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Top Three Mistakes When Buying Auto Insurance

By: Jared Clark, Esq.

Nevada Law, like majority states in the United States, mandates that every vehicle driving on public highways maintain certain insurance coverage to protect drivers and passengers in the event a collision occurs. Although the state-required coverage amount may significantly vary from state-to-state, the importance and impact of obtaining good insurance coverage remains paramount. Under Nevada Law, the Legislature has enacted law requiring Nevada drivers to carry protection levels of at least $15,000 per person for bodily injury, $30,000 per accident for bodily injury and $10,000 per accident for property damage. The purpose of requiring this coverage is to protect motor vehicles from loss, physical damage and/or bodily injury resulting from a traffic collision.

As with many people, the process of obtaining good auto insurance can be quite cumbersome and confusing because of the following:

  1. The insurance agent’s failure to thoroughly explain various terms
  2. The insurance agent’s failure to explain the risks associated with particular coverages
  3. The complex nature of insurance law and coverages

This article will discuss common mistakes made when acquiring auto insurance.

Mistake #1: Failure to Obtain Medical Payment Coverage

Medical Payment coverage, more commonly known as “med-pay,” is a benefit that will help pay for reasonable and necessary medical and funeral expenses incurred, as a result of an auto collision, regardless of fault. Med-pay not only protects the driver, but also any passenger who is in the insured vehicle and involved in the collision.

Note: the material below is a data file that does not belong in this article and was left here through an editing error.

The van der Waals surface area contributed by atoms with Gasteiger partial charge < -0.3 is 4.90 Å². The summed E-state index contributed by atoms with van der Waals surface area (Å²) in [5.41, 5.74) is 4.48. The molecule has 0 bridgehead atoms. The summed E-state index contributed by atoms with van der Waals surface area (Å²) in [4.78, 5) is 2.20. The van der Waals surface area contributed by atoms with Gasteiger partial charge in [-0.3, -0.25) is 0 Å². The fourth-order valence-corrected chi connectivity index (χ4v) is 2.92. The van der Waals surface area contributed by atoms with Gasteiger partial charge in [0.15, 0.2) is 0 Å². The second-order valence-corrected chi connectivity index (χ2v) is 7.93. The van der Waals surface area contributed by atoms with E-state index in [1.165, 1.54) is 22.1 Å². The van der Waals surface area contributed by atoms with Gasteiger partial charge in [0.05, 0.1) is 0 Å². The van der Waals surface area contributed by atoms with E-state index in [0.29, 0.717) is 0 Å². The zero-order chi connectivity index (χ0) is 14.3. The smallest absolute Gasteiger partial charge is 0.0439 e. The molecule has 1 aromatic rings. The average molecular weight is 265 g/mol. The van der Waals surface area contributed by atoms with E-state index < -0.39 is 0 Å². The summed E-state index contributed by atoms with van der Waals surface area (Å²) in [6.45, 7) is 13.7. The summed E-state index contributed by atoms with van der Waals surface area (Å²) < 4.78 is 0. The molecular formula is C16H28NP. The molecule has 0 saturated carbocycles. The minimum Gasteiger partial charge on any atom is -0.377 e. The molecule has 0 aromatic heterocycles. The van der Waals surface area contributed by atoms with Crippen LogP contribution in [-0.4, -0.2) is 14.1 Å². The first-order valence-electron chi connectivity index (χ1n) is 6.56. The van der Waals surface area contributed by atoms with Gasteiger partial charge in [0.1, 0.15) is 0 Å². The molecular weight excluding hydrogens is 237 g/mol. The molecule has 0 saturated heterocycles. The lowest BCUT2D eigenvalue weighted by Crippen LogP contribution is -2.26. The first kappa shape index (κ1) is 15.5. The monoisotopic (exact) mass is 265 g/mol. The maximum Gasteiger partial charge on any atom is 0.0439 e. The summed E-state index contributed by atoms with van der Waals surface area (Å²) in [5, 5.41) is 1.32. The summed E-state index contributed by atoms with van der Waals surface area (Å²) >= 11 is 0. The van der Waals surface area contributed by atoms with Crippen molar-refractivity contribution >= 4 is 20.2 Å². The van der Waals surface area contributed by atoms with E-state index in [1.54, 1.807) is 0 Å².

Some common scenarios in which med-pay benefits will cover medical expenses include:

  • You being struck by a vehicle while walking or on a bike
  • You being injured as a passenger in another’s vehicle
  • You or any family member while occupying any automobile
  • Any other person while occupying your covered automobile

People often ask, if I have health insurance, then why do I need med-pay coverage? There are a couple of reasons. First, med-pay, unlike health insurance, will cover any and all passengers in your insured vehicle if they sustain injuries from an auto incident. For those who are constantly chauffeuring family and friends around, this can be a very beneficial protection.

The second reason stems from a less obvious reason. In Nevada, there is no right to reimbursement for med-pay benefits. This means that if you recover any settlement from the at-fault insurance carrier for your injuries, your auto insurance company cannot recover any settlement proceeds for med-pay benefits they may have paid. This is much difference from health insurance as most health insurance carriers would have a legal right to be paid out of any settlement, award or verdict for med-pay benefits paid. Time and time again, we are learning that insurance companies and agents are not adequately informing clients of all benefits associated with med-pay coverage.

Mistake #2: Failure to Obtain Uninsured/Underinsured Motorist Coverage

Uninsured/Underinsured (UIM/UIM) motorist coverage protects you if you are in a motor vehicle collision with an at-fault driver who either has no liability insurance or, on the other hand, maintains liability insurance, but their insurance is inadequate to compensate you for your damages and injuries. UM/UIM coverage also protects victims of hit-and-run accidents or in instances where the driver or owner of the other vehicle cannot be identified.

Example: